(1)             This offering of common units was an underwritten transaction that required us to pay a gross spread. The net proceeds from this offering were used to reduce outstanding borrowings under our credit facilities and for general partnership purposes.

 

Distributions

 

The following table details the distributions pertaining to the first three months of 2010 and 2009, net of reductions to the general partner’s incentive distributions (in millions, except per unit amounts):

 

 

 

 

 

Distributions Paid

 

Distributions

 

 

 

 

 

Common

 

General Partner

 

 

 

per limited

 

Date Declared

 

Date Paid or To Be Paid

 

Units

 

Incentive

 

2%

 

Total

 

partner unit

 

2010

 

 

 

 

 

 

 

 

 

 

 

 

 

April 13, 2010

 

May 14, 2010 (1)

 

$

127

 

$

39

 

$

3

 

$

169

 

$

0.9350

 

January 20, 2010

 

February 12, 2010

 

$

126

 

$

37

 

$

3

 

$

166

 

$

0.9275

 

 

 

 

 

 

 

 

 

 

 

 

 

 

 

2009

 

 

 

 

 

 

 

 

 

 

 

 

 

April 8, 2009

 

May 15, 2009

 

$

117

 

$

32

 

$

2

 

$

151

 

$

0.9050

 

January 14, 2009

 

February 13, 2009

 

$

110

 

$

28

 

$

2

 

$

140

 

$

0.8925

 

 


(1)             Payable to unitholders of record on May 4, 2010, for the period January 1, 2010 through March 31, 2010.

 

Upon closing of the Pacific acquisition in November 2006, the Rainbow acquisition in May 2008 and the PNGS acquisition in September 2009, our general partner agreed to reduce the amounts due it as incentive distributions. The total reduction in incentive distributions related to these acquisitions is $83 million. Following the distribution in May 2010, the aggregate incentive distribution reductions remaining will be approximately $14 million.  See Note 2 to our Consolidated Financial Statements included in Part IV of our 2009 Annual Report on Form 10-K for further detail regarding our “General Partner Incentive Distributions.”

 

Note 8—Equity Compensation Plans

 

LTIPs

 

For discussion of our LTIP awards, see Note 10 to our Consolidated Financial Statements included in Part IV of our 2009 Annual Report on Form 10-K.  At March 31, 2010, the following LTIP awards were outstanding (units in millions):

 

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Vesting

 

 

 

 

 

 

 

 

 

 

 

 

 

LTIP Units

 

Distribution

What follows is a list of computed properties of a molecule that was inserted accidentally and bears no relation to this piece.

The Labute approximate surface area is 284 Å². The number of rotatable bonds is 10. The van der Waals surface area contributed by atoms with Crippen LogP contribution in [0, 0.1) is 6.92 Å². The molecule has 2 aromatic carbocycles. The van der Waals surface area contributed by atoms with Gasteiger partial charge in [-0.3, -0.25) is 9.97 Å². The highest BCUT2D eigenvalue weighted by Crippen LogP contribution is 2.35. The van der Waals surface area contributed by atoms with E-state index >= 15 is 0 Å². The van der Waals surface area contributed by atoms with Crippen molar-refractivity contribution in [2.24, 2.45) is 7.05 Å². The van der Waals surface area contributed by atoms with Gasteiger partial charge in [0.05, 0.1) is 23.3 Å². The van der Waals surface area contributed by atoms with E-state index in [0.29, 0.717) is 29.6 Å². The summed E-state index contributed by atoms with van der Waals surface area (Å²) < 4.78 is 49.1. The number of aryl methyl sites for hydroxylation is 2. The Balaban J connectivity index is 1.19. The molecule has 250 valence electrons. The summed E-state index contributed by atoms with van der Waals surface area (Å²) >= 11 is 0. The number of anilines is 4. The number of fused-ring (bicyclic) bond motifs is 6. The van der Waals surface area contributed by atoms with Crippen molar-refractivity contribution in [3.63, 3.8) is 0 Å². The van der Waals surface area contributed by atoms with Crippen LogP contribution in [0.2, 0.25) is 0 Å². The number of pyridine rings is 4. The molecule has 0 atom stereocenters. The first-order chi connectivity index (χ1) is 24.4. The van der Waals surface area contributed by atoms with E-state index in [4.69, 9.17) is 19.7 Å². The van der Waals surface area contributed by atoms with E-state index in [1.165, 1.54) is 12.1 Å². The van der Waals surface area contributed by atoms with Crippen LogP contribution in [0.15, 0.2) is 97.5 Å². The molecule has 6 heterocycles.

Outstanding

 

Amount

 

2010

 

2011

 

2012

 

2013

 

2014

 

2015

 

0.6

(1)

$3.20

 

0.6

 

 

 

 

 

 

3.0

(2)

$3.50 - $4.50

 

 

0.5

 

0.9

 

0.6

 

0.5

 

0.5

 

1.7

(3)

$3.50 - $4.25

 

0.5

 

0.3

 

0.7

 

0.2

 

 

 

5.3

(4) (5)  

 

 

1.1

 

0.8

 

1.6

 

0.8

 

0.5

 

0.5

 

 


(1)             Upon our February 2007 annualized distribution of $3.20, these LTIP awards satisfied all distribution requirements and will vest upon completion of the respective service period.

 

(2)             These LTIP awards have performance conditions requiring the attainment of an annualized distribution of between $3.50 and $4.50 and vest upon the later of a certain date or the attainment of such levels. If the performance conditions are not attained while the grantee remains employed by us, or the grantee does not continue to be employed for the requisite service period, these awards will be forfeited. For purposes of this disclosure, vesting dates are based on an estimate of future distribution levels and assume that all grantees remain employed by us through the vesting date.

 

(3)             These LTIP awards have performance conditions requiring the attainment of an annualized distribution of between $3.50 and $4.25.  For a majority of these LTIP awards, fifty percent will vest at specified dates regardless of whether the performance conditions are attained. For purposes of this disclosure, vesting dates are based on an estimate of future distribution levels and assume that all grantees remain employed by us through the vesting date.

 

(4)             Approximately 3 million of our approximately 5.3 million outstanding LTIP awards also include DERs, of which approximately 1 million are currently earned.

 

(5)             LTIP units outstanding do not include Class B units described below.

 

Our LTIP activity is summarized in the following table (in millions, except weighted average grant date fair values per unit):

 

 

 

 

 

Weighted Average

 

 

 

 

 

Grant Date

 

 

 

Units

 

Fair Value per Unit

 

Outstanding, December 31, 2009

 

3.9

 

$

36.40

 

Granted (1)

 

1.5

 

$

42.53

 

Vested

 

 

$

 

Cancelled or forfeited

 

(0.1

)

$

31.54

 

Outstanding, March 31, 2010

 

5.3

 

$

38.18

 

 


(1)             Includes approximately 1 million equity classified awards.

 

Our accrued liability at March 31, 2010 related to all outstanding liability classified LTIP awards and DERs is approximately $104 million, which includes an accrual associated with our assessment that an annualized distribution of $3.90 is probable of occurring. We have not deemed a distribution of more than $3.90 to be probable. At December 31, 2009, the accrued liability was approximately $87 million.

 

Class B Units

 

For further discussion of the Class B units, see Note 10 to our Consolidated Financial Statements included in Part IV of our 2009 Annual Report on Form 10-K. The following table contains a summary of Class B unit awards that were (i) reserved for future

 

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grants (ii) outstanding and (iii) earned as of and for the three months ended March 31, 2010 and as of December 31, 2009: